I know that I have been about six inches behind my eyes for what feels like weeks. I feel hoarse but I have barely spoken. I’ve set alarms to eat because hunger cues have shut themselves off, and there are times when I still ignore the alarms. I am taking full  study of every person I encounter everywhere.  I want the quiet, easy, presence of very specific loved ones but the thought of moving in groups of people gives me the feeling of emotional and psychic windburn. I want to want to, but I just cannot.

I can afford a broken heart and a frightened faith. But I cannot afford to be exiled from my own skin. And so, this is a time for trying to remember or imagine who I am if not oriented toward a master. For climbing into the pen with the pee soaked newspaper and the messiness of new life. For recognizing the bitch who is giving birth under the bed is the same as the she-wolf lining her Den, for the gnashing of teeth in service to the dignity of both. This is a time for feeding the packs and being on a relentless hunt for justice.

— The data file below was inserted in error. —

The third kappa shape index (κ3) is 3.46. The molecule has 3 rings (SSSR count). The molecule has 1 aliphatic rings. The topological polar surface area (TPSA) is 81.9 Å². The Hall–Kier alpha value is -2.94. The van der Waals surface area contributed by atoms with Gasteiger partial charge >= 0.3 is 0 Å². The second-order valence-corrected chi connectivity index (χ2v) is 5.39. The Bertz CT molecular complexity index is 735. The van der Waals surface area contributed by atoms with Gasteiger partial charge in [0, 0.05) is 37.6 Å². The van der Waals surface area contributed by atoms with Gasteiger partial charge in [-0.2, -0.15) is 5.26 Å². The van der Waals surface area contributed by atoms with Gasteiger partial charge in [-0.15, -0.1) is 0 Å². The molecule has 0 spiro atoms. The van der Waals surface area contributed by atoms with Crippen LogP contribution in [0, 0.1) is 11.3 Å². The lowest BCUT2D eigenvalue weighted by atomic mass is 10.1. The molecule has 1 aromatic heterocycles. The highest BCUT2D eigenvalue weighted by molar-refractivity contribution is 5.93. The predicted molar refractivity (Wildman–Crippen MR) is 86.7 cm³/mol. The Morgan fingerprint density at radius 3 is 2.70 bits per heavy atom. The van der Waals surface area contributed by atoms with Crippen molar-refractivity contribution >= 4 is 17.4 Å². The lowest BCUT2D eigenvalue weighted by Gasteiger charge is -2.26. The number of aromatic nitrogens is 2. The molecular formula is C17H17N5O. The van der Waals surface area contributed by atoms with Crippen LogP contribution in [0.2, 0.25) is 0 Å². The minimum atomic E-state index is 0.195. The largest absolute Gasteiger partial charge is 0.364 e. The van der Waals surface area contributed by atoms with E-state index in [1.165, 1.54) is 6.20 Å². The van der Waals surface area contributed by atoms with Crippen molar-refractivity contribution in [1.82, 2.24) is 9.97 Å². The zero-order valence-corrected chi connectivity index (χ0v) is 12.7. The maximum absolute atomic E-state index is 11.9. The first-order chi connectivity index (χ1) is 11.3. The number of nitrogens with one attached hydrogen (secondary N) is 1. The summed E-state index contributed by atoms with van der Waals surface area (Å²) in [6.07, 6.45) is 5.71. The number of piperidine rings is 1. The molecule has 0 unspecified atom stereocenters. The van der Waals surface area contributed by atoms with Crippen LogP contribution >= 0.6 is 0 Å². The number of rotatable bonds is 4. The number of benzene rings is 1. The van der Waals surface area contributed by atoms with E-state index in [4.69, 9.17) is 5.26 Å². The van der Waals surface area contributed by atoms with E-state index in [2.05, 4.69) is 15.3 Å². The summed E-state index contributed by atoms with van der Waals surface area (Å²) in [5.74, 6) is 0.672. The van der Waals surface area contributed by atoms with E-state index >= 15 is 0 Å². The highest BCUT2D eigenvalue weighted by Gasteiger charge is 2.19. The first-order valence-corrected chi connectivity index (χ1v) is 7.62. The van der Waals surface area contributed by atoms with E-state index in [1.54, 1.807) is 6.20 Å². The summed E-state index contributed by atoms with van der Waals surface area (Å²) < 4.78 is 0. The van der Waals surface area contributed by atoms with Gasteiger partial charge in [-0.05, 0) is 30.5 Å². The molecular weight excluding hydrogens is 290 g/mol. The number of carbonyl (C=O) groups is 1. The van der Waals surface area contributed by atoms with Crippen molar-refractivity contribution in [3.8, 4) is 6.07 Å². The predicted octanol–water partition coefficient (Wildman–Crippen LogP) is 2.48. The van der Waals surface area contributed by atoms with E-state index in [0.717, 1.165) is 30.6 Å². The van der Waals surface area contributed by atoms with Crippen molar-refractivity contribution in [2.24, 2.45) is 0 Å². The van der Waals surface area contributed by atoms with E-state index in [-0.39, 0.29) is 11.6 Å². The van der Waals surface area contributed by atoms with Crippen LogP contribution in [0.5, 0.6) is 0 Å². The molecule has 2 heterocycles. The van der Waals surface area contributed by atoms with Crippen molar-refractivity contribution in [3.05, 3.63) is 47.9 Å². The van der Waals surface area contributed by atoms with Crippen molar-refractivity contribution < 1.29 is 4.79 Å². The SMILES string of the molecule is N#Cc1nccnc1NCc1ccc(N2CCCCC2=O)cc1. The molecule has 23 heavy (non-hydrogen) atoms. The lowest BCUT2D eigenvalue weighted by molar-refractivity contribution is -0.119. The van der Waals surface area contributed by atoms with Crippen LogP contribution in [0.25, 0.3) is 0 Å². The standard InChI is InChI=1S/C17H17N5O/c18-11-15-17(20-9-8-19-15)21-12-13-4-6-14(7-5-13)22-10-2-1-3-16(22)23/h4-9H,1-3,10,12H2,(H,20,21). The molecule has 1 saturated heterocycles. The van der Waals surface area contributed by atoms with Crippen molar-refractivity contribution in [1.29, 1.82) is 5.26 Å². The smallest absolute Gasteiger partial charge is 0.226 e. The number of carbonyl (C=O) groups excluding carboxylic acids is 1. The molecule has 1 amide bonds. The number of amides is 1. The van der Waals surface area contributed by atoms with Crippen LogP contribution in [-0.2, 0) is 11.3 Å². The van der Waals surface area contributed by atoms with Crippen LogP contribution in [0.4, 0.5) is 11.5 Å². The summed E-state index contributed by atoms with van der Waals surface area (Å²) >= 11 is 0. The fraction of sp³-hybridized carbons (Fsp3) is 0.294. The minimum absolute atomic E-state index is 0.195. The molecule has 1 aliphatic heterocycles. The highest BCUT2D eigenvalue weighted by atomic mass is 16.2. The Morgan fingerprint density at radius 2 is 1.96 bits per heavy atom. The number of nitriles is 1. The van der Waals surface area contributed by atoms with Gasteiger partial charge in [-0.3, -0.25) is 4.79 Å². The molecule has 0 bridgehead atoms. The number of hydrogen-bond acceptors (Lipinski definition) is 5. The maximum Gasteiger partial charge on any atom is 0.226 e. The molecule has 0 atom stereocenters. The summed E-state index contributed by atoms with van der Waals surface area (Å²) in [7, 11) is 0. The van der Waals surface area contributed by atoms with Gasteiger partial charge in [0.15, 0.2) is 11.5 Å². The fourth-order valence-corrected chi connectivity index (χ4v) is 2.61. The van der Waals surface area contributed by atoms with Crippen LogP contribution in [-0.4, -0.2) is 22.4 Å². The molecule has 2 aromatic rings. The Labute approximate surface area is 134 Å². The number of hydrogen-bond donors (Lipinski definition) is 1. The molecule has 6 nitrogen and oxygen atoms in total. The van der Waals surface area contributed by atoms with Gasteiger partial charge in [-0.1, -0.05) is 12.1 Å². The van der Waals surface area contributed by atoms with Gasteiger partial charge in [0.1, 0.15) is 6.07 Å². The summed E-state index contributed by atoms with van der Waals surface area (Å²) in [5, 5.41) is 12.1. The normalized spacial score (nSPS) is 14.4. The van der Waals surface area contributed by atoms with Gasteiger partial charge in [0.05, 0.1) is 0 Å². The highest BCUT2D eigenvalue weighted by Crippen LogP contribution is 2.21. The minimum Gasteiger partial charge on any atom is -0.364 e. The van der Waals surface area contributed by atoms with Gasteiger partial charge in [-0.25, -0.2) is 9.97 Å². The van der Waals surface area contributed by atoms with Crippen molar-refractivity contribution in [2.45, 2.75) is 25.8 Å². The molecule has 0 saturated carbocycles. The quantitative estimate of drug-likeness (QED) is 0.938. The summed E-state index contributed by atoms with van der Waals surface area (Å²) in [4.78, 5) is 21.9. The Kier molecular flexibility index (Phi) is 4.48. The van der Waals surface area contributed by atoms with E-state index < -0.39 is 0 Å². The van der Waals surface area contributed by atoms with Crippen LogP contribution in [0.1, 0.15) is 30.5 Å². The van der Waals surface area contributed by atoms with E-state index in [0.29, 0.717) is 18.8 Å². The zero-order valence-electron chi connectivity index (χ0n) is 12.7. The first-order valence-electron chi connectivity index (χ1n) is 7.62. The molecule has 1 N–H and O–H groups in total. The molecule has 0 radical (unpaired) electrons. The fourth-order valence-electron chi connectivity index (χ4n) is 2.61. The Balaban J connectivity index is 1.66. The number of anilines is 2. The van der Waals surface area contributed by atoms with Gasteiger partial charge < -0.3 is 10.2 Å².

Fish Without a BicycleI started Fish Without a Bicycle in the summer of 2013 largely as a place to collect, house and share some of the writing I was doing about the conversations that were happening in regard to women’s culture, the material reality of female experience, and the validity of female defined autonomous space. I write about what I know, from my own experience, my own skin, cells, brain and body. The work on this blog is concerned with the topics of female experience, female dignity, female voice and the female divine. twitter @_ssml tumblr: ssml-fishwithoutabicycle